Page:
Todd: As FlaTerp notes, there's much to be distressed about and others have mentioned some of those concerns. I was bothered by the game plan early on. I don't know whether it was shaded by C.J. Brown's injury or by the way that OSU's front four dominated Maryland's offensive line. Still, it just seems to me that through most of the first half the play calling seemed better suited to Caleb Rowe's skill set than to C.J. Brown's. I'm also bothered by Brown's struggles in making good passes to wide open receivers on downfield routes. Missing P.J. Gallo on the Terps' first drive simply repeats a pattern we've seen all year from him.

Lee: Maryland's offensive and defensive lines are clearly not capable of playing against one of the best teams in the Big Ten - no surprise there.  C.J. Brown is an inconsistent passer and does not always make good decisions - no surprise There either.  Honestly, the most distressing thing about this game was Randy Edsall's post game comments.  Maryland got embarrassed and Edsall seemed unphased, as if he expected to get blown out by Ohio State and was not terribly bothered by it.  I do not think Edsall feels any pressure to win now.  Kevin Anderson appears to have total faith in Edsall, and I cannot see Anderson getting let go until the athletic department's finances are straightened out.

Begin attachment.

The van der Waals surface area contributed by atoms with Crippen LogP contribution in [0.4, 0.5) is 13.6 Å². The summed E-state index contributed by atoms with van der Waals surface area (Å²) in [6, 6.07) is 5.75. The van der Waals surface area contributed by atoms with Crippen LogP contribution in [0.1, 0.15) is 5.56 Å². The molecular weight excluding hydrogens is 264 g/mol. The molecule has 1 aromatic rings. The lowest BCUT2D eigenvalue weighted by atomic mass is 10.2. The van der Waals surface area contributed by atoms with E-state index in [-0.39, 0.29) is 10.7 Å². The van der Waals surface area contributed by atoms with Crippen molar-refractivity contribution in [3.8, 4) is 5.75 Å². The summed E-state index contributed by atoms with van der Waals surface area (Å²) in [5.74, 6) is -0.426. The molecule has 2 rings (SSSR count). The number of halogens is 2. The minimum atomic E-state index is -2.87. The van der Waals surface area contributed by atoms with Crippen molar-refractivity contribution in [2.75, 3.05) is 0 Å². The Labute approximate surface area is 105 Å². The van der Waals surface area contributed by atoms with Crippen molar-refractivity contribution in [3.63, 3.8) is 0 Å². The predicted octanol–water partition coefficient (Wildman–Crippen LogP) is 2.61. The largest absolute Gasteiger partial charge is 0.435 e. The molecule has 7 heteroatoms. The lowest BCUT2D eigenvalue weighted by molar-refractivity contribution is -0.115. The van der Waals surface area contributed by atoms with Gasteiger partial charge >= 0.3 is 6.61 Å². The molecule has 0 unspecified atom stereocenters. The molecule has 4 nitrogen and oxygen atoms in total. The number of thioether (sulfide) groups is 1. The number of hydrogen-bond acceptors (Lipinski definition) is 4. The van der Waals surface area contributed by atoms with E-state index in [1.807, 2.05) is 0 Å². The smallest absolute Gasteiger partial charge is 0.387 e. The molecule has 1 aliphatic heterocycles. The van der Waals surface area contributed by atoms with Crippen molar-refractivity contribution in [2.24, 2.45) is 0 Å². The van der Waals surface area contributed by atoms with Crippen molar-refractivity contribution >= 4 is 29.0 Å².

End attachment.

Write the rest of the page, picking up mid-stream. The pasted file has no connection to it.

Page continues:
Q. We'll probably talk more next week about quarterbacking, but what would you do at the position if you were Randy Edsall? C.J. Brown remains the starter, but should he?

FlaTerp: I'd try something similar to the Leak/Tebow Florida teams. Play Rowe maybe 75ish percent of the snaps and put in some packages for Brown in which he can run the option. CJ can still throw it sometimes, which makes him dangerous on those plays because defenses couldn't truly key on the run just because Brown is in. Start out with this concept, but since neither guy has been consistent, you also just have to go with the hot hand. One thing I would not do is just anoint someone the starter at this point because neither guy has done well enough (or poor enough) to either keep the job or lose it permanently. CJ had done nothing to be gifted the starting nod vs. Ohio State when Rowe was clearly the better guy for the matchup. These guys need to earn their snaps, not just be handed them.

Noah: I think you give C.J. Brown the Iowa game and if he struggles, then you pull him and don't look back. There is no excuse if he doesn't play with the additional bye week. I do think that he and Caleb Rowe should split the first team reps in practice for the next couple of weeks just in case.